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  • Writer's pictureImmersed in Christ

Making Real Our Promise

Monday, February 20, 2023

by Fr. David M. Knight


View Mass readings for today:


Editor's note: Father Knight had many talents. Unfortunately, computer file management was not one of those talents. Thus, I have so far been unable to locate Fr. Knight's reflections on the daily readings from today until Feb 22 (Ash Wednesday). Consequently, starting today, I will post selections from The Five Promises of Baptism on weekdays. (Full copies of the booklet are available here.) On Sundays, I will post reflections on the Mass readings -- if I can find those files! Pray for me! ~~ Lynne Marie


The price of enlightenment, however, is a commitment on our part to continue our journey into the light. From the beginning, Baptism was linked with discipleship. When Jesus sent his apostles out to baptize, he said to them:


Go...make disciples of all nations, baptizing them in the name of the Father and of the Son and of the Holy Spirit.11


In the preparation for Baptism, the commitment to discipleship is explicit. After the candidates declare they are asking God's Church for faith, the celebrant asks further: "What does faith give you?"


The candidates answer, "Eternal life!' Immediately the celebrant presents them with a copy of the Gospel, quoting the words of Jesus, "This is eternal life, that they may know you, the only true God, and Jesus Christ whom you have sent." He continues: If, then, you wish to become his disciples and members of his Church, you must be guided to the fullness of the truth that he has revealed to us. You must learn to make the mind of Christ your own. You must strive to pattern your life on the teachings of the Gospel and so to love the Lord your God and your neighbor. For this was Christ's command and he was its perfect example.


Is each of you ready to accept these teachings of the Gospel?12


When those being baptized answer, "Yes;' to this question, they are committing themselves to discipleship-to a lifelong study of the mind and heart of Christ through reflection on the Gospel.


This is to take seriously Christ's promise and invitation:


"I do not call you servants any longer, because the servant does not know what the master is doing; but I have called you friends, because I have made known to you everything that I have heard from my Father:'13


In an alternate version of this ceremony, candidates are told that they are entering into a "way," a "path," a "journey." Baptism is a commitment to seek progressive enlightenment.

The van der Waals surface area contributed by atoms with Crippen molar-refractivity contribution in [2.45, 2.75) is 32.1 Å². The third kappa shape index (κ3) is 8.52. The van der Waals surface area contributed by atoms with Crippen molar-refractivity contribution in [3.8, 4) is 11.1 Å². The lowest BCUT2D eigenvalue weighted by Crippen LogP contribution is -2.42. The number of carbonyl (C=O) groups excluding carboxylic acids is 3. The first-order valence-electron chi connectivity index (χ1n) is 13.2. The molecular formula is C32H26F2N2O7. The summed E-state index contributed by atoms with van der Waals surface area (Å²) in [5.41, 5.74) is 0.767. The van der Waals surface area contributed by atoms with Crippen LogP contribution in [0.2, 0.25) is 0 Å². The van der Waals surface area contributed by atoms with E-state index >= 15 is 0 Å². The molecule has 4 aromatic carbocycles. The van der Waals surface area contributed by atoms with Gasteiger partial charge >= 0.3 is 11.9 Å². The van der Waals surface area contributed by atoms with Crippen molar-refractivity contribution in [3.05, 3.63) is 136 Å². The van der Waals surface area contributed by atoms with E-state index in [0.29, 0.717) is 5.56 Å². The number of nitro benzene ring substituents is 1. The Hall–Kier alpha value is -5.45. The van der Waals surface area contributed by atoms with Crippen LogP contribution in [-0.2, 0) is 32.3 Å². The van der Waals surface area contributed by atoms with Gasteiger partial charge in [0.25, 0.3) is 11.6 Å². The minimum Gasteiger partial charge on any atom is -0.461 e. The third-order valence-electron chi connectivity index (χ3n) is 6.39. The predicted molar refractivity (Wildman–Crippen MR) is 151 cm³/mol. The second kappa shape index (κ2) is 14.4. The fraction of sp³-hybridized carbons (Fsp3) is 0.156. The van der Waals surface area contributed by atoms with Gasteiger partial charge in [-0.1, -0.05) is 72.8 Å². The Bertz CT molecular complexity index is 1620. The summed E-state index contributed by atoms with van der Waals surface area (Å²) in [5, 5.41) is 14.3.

You have followed God's light and the way of the Gospel now lies open before you. Set your feet firmly on that path Walk in the light of Christ and learn. This is the way of faith along which Christ will lead you in love toward eternal life. Are you prepared to begin this journey? 14


Immediately after Baptism, the new Christians are given a candle that has been lit from the Easter candle, symbol of Christ, and exhorted: "You have been enlightened by Christ. Walk always as children of the light... Christ's light is "a lamp to our feet and a light

to our path." Faith is a light to guide us, a light to move by, a light that gradually unfolds.15


The Christian life is an ongoing journey into the light. The journey continues until we are perfectly one with him who "dwells in unapproachable light, whom no one has ever seen or can see; to him be honor and eternal dominion. Amen!" But we will see him, because "we are God's children [and] when he is revealed, we will be like him, for we will see him as he is."16


Until then, however, "the path of the righteous is like the light of dawn, which shines brighter and brighter until full day."17


This is a gradual transformation. When we were invited at Baptism to "present our bodies as a living sacrifice, holy and acceptable to God..." Saint Paul exhorted us at the same time: Do not be conformed to this world, but be transformed by the renewing of your minds, so that you may discern what is the will of God-what is good and acceptable and perfect (Romans 12: 1-2).


Discipleship is an ongoing endeavor, a continuing transformation. It is a life­ long commitment to keep trying to grow into total union of mind and heart and will with God.18


11 Matthew 28:19. Michael G. Lawler writes in his article on "Marriage, Sacrament of" in The New Dictionary of Sacramental Worship (Liturgical Press, 1990), page 809: "One of the most central affirmations of Christian faith is the affirmation of discipleship. Disciple is an ever­ present New Testament word, occurring some two hundred and fifty times throughout the Gospels and Acts, and always implying response to a call from the Lord. By definition disciples are learners, and the disciples of Christ are learners of mystery."

12 John 17:3 and Rite of Christian Initiation of Adults (Study Edition), Liturgy Training Publications, 1988, #52-C, page 23.

13 ]ohn 15:15.

14 Ibid, #52-A, pages 22-23.

15 Ibid, #230, page 144; Psalm 119:105.

16 Timothy 6:16; 1 John 3:2.

17 Proverbs 4:18.

18 Most people, when asked what a "disciple" is, will answer, "A follower of Jesus." But the truth is that the word "disciple" does not mean "follower." It means "student." We are only disciples of Jesus as long as we are students of his. If we stop trying to learn from him, we cease to be disciples. And since there is no "graduation" until we die, when we stop being students of his, we are "dropouts." That is a major problem in Christianity. The world is full of Christians who go to church but who, in terms of discipleship, have dropped out as students.


Reflections brought to you by the Immersed in Christ Ministry

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